Always Be Closing? (Part I)

I have been in sales and relationship management for the vast majority of my career.  It is something I have always enjoyed and something that has been a natural fit.  I enjoy meeting new people, learning about new businesses and business models and, most of all I enjoy solving problems for my customers.  I have managed relationships and cross sold new products into existing clients.  I have also been a hunter, identifying and winning new business for my employers.  With this experience in mind I wanted to share some unsolicited advice.

I have sold concierge services for major brands, I have sold consulting services, I have sold payment solutions, I have managed a book of business worth of $20mm and now I am the Chief Revenue Officer of an early stage startup.  These are all different products whose buyers have different dependencies and business needs.  The buyer of concierge services is often a CMO of a Fortune 500 company that manages a high value loyalty program.  The buyer of payment solutions is typically a CFO or head of finance within broad range of organizations. A lot of people believe that different products and different use cases require very different approaches to the sales process. Do they?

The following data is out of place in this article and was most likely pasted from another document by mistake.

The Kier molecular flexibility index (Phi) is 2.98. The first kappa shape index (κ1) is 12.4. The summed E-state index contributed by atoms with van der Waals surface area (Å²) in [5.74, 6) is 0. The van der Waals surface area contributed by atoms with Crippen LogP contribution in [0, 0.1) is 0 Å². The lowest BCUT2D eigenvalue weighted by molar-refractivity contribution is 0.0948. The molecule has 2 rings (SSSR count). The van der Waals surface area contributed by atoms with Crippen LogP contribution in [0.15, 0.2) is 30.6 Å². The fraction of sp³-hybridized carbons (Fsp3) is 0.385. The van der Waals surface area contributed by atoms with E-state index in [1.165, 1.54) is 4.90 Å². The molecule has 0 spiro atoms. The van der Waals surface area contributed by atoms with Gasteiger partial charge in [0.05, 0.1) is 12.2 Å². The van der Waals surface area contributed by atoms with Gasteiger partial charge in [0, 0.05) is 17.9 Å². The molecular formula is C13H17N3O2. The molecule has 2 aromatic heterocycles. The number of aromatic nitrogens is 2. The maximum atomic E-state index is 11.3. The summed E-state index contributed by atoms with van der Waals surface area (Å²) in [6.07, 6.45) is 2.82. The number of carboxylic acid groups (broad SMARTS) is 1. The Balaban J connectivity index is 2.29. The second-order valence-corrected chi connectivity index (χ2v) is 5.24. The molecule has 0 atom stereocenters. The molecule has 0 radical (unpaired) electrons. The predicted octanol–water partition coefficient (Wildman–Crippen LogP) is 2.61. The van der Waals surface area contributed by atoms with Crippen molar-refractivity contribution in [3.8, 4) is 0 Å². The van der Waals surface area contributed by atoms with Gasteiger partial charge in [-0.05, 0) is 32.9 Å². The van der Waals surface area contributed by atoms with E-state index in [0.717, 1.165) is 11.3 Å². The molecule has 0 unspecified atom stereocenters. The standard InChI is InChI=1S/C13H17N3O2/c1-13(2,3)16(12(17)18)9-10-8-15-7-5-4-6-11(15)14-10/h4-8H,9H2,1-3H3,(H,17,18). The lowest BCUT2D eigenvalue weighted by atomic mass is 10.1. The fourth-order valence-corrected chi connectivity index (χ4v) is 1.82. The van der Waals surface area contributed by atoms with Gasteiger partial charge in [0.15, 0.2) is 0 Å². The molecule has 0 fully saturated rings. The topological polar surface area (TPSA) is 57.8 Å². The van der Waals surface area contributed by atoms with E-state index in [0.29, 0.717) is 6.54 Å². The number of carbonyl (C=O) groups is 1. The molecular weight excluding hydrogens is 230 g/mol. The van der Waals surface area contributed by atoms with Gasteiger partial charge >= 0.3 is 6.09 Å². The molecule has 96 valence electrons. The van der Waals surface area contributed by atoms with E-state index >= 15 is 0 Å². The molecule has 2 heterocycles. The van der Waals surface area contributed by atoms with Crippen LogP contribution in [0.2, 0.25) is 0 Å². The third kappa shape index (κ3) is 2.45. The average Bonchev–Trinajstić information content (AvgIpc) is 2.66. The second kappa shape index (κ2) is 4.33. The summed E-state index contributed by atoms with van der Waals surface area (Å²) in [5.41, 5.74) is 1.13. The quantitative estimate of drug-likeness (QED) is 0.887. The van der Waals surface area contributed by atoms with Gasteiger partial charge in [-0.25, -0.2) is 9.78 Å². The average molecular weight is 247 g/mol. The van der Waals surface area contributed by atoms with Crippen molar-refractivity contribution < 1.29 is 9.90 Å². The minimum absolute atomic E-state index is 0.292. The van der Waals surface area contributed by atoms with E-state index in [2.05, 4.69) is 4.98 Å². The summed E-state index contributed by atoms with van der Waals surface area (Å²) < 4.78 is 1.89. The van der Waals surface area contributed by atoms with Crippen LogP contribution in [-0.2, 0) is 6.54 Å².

Whenever I work with someone new to relationship management or sales one of the first questions I get asked is, “How do we get the customer to buy?”.  That, in my experience, is the wrong question.  What we should be asking is, “What problem can we solve for this customer?”.  Perhaps the addition of another method of payment like PayPal would increase sales, maybe a new technology could save man hours and improve efficiency. Depending on what you’re selling there is always a problem to be solved, a competitive differentiator to be called out.

To be continued…